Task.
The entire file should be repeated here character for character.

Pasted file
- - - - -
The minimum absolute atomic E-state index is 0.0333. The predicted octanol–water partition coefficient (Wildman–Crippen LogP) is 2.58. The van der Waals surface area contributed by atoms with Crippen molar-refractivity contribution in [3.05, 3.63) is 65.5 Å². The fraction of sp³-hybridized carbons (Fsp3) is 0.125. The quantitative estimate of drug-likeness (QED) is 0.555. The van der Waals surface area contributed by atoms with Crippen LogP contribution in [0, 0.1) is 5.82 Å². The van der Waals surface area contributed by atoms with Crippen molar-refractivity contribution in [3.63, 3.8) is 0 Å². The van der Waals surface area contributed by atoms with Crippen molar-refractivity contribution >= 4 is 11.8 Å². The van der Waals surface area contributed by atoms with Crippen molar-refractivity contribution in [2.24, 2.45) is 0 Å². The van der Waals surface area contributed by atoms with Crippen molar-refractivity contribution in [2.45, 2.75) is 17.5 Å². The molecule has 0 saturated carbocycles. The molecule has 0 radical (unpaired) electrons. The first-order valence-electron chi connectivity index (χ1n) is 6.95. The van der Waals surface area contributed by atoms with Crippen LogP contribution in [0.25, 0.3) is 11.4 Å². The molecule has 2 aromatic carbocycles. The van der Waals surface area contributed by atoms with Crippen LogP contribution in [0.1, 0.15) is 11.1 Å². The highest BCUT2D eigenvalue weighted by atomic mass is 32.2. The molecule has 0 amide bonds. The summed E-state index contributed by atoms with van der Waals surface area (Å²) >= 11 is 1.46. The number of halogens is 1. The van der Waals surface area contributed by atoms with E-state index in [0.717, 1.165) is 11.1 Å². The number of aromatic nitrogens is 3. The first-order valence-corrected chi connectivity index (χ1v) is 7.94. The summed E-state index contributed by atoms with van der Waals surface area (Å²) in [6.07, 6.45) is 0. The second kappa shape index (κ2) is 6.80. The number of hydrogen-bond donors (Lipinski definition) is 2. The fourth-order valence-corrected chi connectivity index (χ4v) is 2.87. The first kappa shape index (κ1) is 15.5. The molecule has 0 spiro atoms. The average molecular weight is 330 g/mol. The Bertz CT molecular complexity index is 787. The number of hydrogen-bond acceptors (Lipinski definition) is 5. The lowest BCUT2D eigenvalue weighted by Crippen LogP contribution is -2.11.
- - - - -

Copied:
The minimum absolute atomic E-state index is 0.0333. The predicted octanol–water partition coefficient (Wildman–Crippen LogP) is 2.58. The van der Waals surface area contributed by atoms with Crippen molar-refractivity contribution in [3.05, 3.63) is 65.5 Å². The fraction of sp³-hybridized carbons (Fsp3) is 0.125. The quantitative estimate of drug-likeness (QED) is 0.555. The van der Waals surface area contributed by atoms with Crippen LogP contribution in [0, 0.1) is 5.82 Å². The van der Waals surface area contributed by atoms with Crippen molar-refractivity contribution in [3.63, 3.8) is 0 Å². The van der Waals surface area contributed by atoms with Crippen molar-refractivity contribution >= 4 is 11.8 Å². The van der Waals surface area contributed by atoms with Crippen molar-refractivity contribution in [2.24, 2.45) is 0 Å². The van der Waals surface area contributed by atoms with Crippen molar-refractivity contribution in [2.45, 2.75) is 17.5 Å². The molecule has 0 saturated carbocycles. The molecule has 0 radical (unpaired) electrons. The first-order valence-electron chi connectivity index (χ1n) is 6.95. The van der Waals surface area contributed by atoms with Crippen LogP contribution in [0.25, 0.3) is 11.4 Å². The molecule has 2 aromatic carbocycles. The van der Waals surface area contributed by atoms with Crippen LogP contribution in [0.1, 0.15) is 11.1 Å². The highest BCUT2D eigenvalue weighted by atomic mass is 32.2. The molecule has 0 amide bonds. The summed E-state index contributed by atoms with van der Waals surface area (Å²) >= 11 is 1.46. The number of halogens is 1. The van der Waals surface area contributed by atoms with E-state index in [0.717, 1.165) is 11.1 Å². The number of aromatic nitrogens is 3. The first-order valence-corrected chi connectivity index (χ1v) is 7.94. The summed E-state index contributed by atoms with van der Waals surface area (Å²) in [6.07, 6.45) is 0. The second kappa shape index (κ2) is 6.80. The number of hydrogen-bond donors (Lipinski definition) is 2. The fourth-order valence-corrected chi connectivity index (χ4v) is 2.87. The first kappa shape index (κ1) is 15.5. The molecule has 0 spiro atoms. The average molecular weight is 330 g/mol. The Bertz CT molecular complexity index is 787. The number of hydrogen-bond acceptors (Lipinski definition) is 5. The lowest BCUT2D eigenvalue weighted by Crippen LogP contribution is -2.11.